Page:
By Jerick Henley of Chain Ranch Outfitters
I’m an outfitter. My day starts between 5:00 and 5:30 am. I’m usually not asleep until 11:00 pm. Here’s the catch, this isn’t my hunting season schedule. This is the off season, January thru March and May thru August. I’m up early busting my butt with a long run or a bike ride before most people have had a cup of coffee. I’m back in the gym lifting during lunch. I also manage to squeeze a family, a job, church and a few other activities into those days.
I love outfitting and I’m good at it because I invest an enormous amount of time preparing for my client’s success. Basically, I ask for two things in return from them; be in shape so we can get to the animal and make a clean shot to put it down. The second request is the easiest. Actually, most people that hunt with me are good shots. They practice, usually a lot. It’s been beaten into to every hunter’s head to make a good clean kill shot and most people take it seriously. The first request seems to be a bit more difficult. If they can’t stay with me during the pursuit of the animal, I’ll be the only one with a shot opportunity because they’ll be dragging their butt behind me somewhere.
So, if I’m willing to go the extra mile and get prepared for that hunt of a lifetime for a client, why can’t I get him to invest a few hours a week as well? Obviously these clients work hard at something, they can afford premium hunts, they’ve got ample time off, and they’ve got the best equipment money can buy. But they’re missing the one thing I need from them the most, fitness. You don’t buy fitness, it takes work and only they can make it happen. They’re going to get my best effort regardless of the shape they’re in, but in the words of Jerry McGuire, “Help me help you”. I try to remind them that I’m their biggest advocate. Nobody wants them to take that animal more than me.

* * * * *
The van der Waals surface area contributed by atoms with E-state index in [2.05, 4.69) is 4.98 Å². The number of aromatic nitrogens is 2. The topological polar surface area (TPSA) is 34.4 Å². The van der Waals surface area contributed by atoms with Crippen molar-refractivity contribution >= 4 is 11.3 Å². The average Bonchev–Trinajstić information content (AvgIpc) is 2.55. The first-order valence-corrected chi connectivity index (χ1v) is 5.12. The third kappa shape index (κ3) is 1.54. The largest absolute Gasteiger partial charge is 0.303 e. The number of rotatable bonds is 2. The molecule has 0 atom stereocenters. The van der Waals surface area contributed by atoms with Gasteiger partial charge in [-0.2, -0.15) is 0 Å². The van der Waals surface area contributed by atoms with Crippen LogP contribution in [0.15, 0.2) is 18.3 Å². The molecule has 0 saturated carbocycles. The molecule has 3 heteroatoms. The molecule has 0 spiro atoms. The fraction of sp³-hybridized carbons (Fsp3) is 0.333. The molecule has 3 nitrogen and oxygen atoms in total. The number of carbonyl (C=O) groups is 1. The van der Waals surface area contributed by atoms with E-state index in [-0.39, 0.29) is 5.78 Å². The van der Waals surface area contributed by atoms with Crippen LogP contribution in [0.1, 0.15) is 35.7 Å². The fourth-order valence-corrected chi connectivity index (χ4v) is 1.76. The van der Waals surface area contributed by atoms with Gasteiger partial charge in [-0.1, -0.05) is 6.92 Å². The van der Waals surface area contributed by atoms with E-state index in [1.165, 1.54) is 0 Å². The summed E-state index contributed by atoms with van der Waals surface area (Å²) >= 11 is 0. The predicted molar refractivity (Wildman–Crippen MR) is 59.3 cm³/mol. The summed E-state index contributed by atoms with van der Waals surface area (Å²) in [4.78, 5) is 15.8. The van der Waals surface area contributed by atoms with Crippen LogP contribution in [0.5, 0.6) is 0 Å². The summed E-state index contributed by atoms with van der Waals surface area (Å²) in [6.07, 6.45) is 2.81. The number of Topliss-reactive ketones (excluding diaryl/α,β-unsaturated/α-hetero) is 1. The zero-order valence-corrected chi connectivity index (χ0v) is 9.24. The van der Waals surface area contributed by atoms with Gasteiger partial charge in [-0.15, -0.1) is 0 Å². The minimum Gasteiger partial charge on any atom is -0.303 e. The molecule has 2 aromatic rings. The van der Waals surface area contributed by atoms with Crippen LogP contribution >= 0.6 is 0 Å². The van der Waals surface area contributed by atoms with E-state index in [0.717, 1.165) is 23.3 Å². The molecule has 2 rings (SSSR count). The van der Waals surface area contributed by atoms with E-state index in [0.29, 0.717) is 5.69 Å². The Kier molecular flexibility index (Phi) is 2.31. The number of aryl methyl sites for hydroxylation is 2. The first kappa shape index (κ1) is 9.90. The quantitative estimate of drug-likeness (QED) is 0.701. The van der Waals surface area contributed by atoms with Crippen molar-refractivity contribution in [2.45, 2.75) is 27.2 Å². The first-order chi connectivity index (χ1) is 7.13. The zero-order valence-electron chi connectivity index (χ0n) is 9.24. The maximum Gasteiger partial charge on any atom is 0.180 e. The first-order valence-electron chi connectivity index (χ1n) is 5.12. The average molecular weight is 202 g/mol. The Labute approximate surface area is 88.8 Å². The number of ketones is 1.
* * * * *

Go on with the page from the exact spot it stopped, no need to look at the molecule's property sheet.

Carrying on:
Their trip may depend upon their success but my livelihood depends on it. So if you want this to go as planned, don’t show up in my camp unless you’ve prepared for success. Go to the range, shoot that new rifle, zero in that scope but instead of going home to celebrate by sitting on the couch, hit the trail. Start an exercise program that will mimic the hunting conditions we’ll encounter and give it everything you’ve got until you arrive in camp. Cut down on the donuts and lose 10lbs. Eliminate one bad meal each day and replace it with all vegetables or even a supplement drink like a Wilderness Athlete Recovery Shake. (You can cut 350 calories per day with this simple rule, that’s a pound lost every ten days!) You’ll feel better, go further, and recover quicker during a hunt.
If you don’t, you risk being that guy….the one we talk about after you leave camp. Several years ago a guy shows up for a spring turkey hunt. For months he’s told me that he’s a “run and gun” turkey hunter and he chose to hunt with me because he wants to kill four turkeys in two states in three days. This is my kind of a hunt, all out and with a hint of impossiblity. He shows up with every turkey hunting gadget known to man, including a brand new pair of boots, which tells me right away we’re in for a disaster. We push hard the first morning, killing a quick easy bird but then the work starts and before I even realize it, he’s trailing 50 yards behind me everywhere we go. He went 50% on the hunt killing 2 of 4 birds, which sounds like success but the point is, he wasn’t ready for the hunt. If he wanted to run and gun he damn sure should have been running and gunning for several months before he came to camp!
I don’t expect you to out distance me, this isn’t a competition, but I do expect you to be prepared. Don’t let me down and I won’t let you down….promise!